Other stations have opted to develop their own branded apps. At Capital Public Radio in Sacramento, Calif., tablets “are close to topping phones for accessing station audio content,” says Arla Gibson, development director. The popularity of mobile phones and tablets among its digital fans sparked the station to develop its own mobile app, allowing listeners to stream music, donate, read articles and access membership benefits.  “A very small percentage” of giving occurs through the app, Gibson says, but the station isn’t promoting it heavily.

Like KQED, Capital Public Radio is working its way through a mobile-responsive upgrade to its digital platforms. Gibson estimates that her station is “75 percent of the way there” in converting its giving forms to mobile-responsive design; about half the website has been adapted.

Playing catch-up in the mobile game

Even if your station is not using text-to-give, text-to-pledge or mobile apps in fundraising, each of your digital platforms — web pages, email and online forms — are now being accessed via mobile devices.

Yet, in the face of this rapid shift to mobile devices, NPR’s Kempf describes the mobile readiness of public radio stations as “very uneven.” The rates at which mobile users are accessing station content increased from less than 10 percent two years ago to more than 40 percent this year. In response to this stunning growth, NPR Digital Services plans to release mobile-ready forms and web pages for station use very soon. About 100 stations are expected to adopt these mobile tools this fall with many more doing so in 2015.

Most broadcast and fundraising managers recognize the opportunities that mobile devices present for fundraising but can’t decide how to proceed. But as mobile adoption accelerates —and platforms for handling financial transactions evolve — this is no time to sit back.

To become proficient — and to excel — with mobile transactions, nonprofits must put themselves on a learning curve — and a testing phase. Those that start now will have an edge. You didn’t wait until everyone else had websites or email programs before starting your own. Playing catch-up with the world’s most universal technology is not where you want to be. So the smart moves right now are:

  • Fix your email, your most popular web pages and all online giving pages. If you’re already pushing to make your web pages, email and online giving forms responsive to mobile devices, push harder. Both KQED and Capital Public Radio have made mobile readiness a top priority for staff time and spending — neither treats the costs of implementation as a special project or separate budget line. Radio stations strapped for money should take every possible advantage of the NPR Digital Services’ mobile tools this fall. And do the same thing you (hopefully) do with email, pledge pitches and snail mail: Test language and offers.
  • Plan your entry into text campaigning. After you’re satisfied with the mobile readiness of your web pages, forms and email, consider where texting fits into your fundraising program. If you produce public events, sell tickets, seek audience input or offer membership benefits, you’ll need a text plan. Mobile campaign companies generally require a $2,000 to $3,000 monthly fee for managing texts, carriers, transactions, and databases. Note that mobile campaign companies are not generally involved in optimizing your forms and web pages — they assume you are doing this by the time you jump into texting.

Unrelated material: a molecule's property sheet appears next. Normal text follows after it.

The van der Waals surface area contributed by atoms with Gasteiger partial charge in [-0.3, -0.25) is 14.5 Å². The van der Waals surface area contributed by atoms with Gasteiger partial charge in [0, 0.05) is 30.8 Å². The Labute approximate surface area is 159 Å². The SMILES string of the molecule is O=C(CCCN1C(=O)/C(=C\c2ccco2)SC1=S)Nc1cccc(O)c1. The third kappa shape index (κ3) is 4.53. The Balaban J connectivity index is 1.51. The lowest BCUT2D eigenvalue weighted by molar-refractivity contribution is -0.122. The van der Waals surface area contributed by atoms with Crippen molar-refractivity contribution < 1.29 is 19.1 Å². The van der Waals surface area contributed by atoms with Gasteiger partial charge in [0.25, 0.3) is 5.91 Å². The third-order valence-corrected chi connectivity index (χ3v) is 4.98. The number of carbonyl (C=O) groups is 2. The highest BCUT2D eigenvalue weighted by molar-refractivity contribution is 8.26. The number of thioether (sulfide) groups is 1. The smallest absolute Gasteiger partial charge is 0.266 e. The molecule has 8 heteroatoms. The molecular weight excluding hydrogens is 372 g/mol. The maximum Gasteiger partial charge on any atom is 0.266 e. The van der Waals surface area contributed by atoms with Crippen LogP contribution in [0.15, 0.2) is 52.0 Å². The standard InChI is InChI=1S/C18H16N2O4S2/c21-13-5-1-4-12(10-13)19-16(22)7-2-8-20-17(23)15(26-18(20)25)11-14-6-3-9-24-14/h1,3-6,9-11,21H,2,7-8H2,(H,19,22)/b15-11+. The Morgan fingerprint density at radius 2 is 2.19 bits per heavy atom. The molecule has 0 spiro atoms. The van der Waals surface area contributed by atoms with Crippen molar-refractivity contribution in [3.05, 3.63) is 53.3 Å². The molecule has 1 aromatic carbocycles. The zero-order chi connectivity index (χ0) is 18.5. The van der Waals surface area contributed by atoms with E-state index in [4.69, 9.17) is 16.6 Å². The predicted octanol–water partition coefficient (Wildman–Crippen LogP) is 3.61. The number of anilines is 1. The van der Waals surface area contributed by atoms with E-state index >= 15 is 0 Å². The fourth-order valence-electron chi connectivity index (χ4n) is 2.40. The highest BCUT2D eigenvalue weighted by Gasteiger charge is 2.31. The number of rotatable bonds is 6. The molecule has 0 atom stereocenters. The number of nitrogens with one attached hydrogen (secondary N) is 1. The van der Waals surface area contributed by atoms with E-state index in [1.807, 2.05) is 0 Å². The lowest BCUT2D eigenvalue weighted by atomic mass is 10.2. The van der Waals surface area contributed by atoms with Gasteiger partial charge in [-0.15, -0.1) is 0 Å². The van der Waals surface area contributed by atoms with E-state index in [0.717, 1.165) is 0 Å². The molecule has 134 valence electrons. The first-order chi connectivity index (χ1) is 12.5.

• Be a mobile donor and buyer. Sign up for mobile alerts from a major charity, join a station through NPR One, donate using GuideStar’s Give app, find a new iPhone 6 and try Apple Pay, and text-to-pledge with an organization offering the option. Set up a digital wallet and buy something at the ballgame or coffee shop. Want to know where your mobile fundraising is headed? These exercises will tell you.
  • Learn the facts and trends. Attend two or three webinars on mobile giving from the Nonprofit Technology Enterprise Network, Greater Public, NPR Digital Services or one of the mobile campaign companies named here. Sure, they want to pitch their services to you, but their free webinars have the best, most current case studies and are chock-full of information.

The key is to admit what you already know in your heart: When mobile transactions eliminate the need to enter your credit card information repeatedly, everything about the donor experience is going to change. The banks and tech companies mean for consumers to begin adopting that seamless system with the coming holidays. Prepare your station for a very different fundraising landscape by this time next year. As NPR’s Bob Kempf said, “Mobile is no longer a gleam in our eye. It is clearly visible on the horizon.”

Richard McPherson is c.e.o. of New Donor Strategies, Inc., a fundraising consulting agency based in San Francisco, and has advised many public radio and television stations. He works with Mark Fuerst’s Public Media Futures Forums, including on an exploration of “The Future of Membership.” He can be reached at mcphersonadvisor@gmail.com.